BBC Research & Development is studying how content discovery can be developed to help viewers find the shows best suited to their mood.
The Multimedia Classification project, part of Archives Research, is looking at the best way that 75 years of BBC content can be listed. Research engineer Rosie Campbell says that with such depth of content, searching for ‘Comedy’ is not going to get the viewer very far, though says searching by mood is more likely to augment current methods rather than replace them.
“The classification system automatically analyses programmes for a range of different video and audio features, such as luminosity, laughter and motion. The results of this are then used to assign each programme a rating on a set of mood scales. For example, a programme with a high level of motion but not much laughter might score 5/5 on the ‘slow-moving to fast-paced scale’, but 1/5 on the ‘serious to humorous’ scale, meaning it is quick but not very funny (a thrilling drama for instance),” explains Campbell.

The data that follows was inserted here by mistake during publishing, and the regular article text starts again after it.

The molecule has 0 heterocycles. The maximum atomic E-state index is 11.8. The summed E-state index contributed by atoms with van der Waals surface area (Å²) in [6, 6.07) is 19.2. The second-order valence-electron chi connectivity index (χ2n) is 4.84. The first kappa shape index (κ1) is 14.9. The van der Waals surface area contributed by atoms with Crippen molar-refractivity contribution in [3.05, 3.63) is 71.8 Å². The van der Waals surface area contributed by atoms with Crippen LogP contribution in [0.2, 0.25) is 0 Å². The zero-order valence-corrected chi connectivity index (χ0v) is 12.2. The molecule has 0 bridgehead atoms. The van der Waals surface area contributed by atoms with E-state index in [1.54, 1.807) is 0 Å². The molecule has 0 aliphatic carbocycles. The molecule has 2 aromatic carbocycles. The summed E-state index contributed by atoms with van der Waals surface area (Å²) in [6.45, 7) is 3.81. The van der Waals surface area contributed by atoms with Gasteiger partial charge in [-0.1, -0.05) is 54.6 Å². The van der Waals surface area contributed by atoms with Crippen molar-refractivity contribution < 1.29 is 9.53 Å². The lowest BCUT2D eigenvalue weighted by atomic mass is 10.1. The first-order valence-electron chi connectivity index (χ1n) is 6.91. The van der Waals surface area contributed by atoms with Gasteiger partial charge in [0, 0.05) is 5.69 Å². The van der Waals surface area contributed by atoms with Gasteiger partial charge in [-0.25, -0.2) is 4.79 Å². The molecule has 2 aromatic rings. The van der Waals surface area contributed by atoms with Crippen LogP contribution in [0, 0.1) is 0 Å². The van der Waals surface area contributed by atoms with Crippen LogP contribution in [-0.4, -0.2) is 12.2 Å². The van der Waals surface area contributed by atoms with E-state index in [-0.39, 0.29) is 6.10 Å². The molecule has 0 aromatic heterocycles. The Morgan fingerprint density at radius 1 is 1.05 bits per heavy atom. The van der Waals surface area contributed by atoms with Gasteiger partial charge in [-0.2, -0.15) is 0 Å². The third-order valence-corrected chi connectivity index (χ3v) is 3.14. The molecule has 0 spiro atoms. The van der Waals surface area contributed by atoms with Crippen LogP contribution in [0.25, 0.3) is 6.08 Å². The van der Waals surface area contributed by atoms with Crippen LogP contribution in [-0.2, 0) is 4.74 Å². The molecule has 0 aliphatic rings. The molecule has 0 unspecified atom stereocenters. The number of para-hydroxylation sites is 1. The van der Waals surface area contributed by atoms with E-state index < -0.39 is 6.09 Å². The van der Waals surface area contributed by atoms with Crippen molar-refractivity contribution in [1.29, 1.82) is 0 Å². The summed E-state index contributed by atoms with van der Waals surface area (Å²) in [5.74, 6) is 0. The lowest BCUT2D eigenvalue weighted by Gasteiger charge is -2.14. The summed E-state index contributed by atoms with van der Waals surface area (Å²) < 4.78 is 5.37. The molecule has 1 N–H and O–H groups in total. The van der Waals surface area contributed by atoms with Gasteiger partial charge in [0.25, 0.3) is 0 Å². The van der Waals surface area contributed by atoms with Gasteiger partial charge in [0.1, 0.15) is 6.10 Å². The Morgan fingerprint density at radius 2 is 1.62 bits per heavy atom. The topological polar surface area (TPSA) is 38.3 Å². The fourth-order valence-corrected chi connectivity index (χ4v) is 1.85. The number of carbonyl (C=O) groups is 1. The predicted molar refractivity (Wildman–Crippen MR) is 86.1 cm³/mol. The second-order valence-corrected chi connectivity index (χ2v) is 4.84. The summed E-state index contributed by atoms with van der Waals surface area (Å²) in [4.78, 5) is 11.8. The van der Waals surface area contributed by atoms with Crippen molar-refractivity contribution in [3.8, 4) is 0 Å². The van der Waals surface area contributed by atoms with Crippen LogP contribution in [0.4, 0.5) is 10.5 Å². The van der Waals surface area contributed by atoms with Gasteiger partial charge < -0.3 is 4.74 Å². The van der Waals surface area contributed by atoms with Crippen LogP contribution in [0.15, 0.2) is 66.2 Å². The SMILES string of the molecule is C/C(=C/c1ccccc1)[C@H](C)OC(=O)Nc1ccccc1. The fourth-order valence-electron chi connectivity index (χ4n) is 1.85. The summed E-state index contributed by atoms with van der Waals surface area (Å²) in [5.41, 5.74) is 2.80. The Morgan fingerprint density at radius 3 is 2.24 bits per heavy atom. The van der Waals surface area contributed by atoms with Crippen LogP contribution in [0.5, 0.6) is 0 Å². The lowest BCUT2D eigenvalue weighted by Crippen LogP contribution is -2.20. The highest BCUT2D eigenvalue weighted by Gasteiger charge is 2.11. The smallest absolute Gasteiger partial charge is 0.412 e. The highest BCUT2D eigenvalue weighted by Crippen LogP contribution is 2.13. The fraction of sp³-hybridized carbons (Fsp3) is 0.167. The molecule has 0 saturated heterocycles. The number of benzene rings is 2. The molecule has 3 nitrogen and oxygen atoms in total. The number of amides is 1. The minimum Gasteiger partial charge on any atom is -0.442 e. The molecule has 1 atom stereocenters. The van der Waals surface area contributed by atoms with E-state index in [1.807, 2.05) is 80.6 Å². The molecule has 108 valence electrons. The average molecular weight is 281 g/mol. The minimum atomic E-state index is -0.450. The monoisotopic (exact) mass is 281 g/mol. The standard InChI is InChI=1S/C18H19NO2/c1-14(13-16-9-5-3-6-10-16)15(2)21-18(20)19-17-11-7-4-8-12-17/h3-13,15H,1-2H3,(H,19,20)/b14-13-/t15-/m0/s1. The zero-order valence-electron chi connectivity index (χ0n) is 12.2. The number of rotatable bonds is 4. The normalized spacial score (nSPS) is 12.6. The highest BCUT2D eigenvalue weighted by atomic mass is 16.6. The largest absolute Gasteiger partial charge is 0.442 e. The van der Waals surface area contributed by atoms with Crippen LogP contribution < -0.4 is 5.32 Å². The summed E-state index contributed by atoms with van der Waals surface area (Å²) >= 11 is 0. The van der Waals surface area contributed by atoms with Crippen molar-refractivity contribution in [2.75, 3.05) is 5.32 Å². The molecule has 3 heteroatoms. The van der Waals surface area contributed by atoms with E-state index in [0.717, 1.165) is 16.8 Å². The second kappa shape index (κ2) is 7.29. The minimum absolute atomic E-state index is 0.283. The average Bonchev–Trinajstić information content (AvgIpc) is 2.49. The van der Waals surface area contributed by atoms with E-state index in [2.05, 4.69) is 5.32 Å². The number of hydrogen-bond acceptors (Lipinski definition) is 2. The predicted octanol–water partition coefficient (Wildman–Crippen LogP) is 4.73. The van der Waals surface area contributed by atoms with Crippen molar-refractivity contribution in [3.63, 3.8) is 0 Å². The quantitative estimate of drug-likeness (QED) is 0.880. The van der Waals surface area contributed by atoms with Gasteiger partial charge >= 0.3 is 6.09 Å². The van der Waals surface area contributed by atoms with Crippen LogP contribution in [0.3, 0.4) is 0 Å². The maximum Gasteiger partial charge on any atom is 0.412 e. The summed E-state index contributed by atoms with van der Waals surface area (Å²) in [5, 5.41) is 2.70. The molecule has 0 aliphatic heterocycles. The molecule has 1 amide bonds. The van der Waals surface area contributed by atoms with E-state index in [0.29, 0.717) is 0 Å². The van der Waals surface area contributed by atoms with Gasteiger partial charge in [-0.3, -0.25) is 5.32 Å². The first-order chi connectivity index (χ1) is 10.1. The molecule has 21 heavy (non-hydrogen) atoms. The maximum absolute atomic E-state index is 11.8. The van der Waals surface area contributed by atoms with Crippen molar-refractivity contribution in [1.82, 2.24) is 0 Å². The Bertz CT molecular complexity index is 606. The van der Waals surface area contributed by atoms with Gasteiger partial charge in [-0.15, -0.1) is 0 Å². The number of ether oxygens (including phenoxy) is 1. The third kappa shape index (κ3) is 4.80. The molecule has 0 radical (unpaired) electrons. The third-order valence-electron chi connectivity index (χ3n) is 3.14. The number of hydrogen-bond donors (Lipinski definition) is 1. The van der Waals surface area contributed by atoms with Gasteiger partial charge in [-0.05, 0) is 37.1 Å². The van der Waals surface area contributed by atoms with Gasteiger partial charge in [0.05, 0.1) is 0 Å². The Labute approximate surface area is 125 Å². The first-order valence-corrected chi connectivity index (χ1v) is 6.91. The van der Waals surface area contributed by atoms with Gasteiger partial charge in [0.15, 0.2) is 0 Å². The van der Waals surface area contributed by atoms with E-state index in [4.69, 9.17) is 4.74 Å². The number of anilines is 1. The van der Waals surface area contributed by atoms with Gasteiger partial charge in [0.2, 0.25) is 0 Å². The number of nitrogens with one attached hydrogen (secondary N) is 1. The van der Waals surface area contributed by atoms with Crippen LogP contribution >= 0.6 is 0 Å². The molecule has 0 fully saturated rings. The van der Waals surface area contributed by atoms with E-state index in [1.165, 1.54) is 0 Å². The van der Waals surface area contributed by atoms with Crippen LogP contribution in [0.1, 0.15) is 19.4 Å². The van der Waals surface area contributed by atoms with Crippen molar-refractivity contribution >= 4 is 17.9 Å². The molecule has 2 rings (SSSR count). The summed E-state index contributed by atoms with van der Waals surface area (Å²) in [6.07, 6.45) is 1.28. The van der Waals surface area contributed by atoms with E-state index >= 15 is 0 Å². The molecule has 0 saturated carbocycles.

Through the system it is possible for programmes to be compared, based on their mood scores, for example, searching for a show ‘more exciting than Spooks’.
A prototype interface has been developed using a 2-dimensional scatter chart, with each axis representing one mood scale. This has led to a prototype system using the Universal Control API which allows users to view a dynamic graph of mood data on a second screen (such as a tablet PC or smart phone) that moves along in sync with a programme on a set-top box.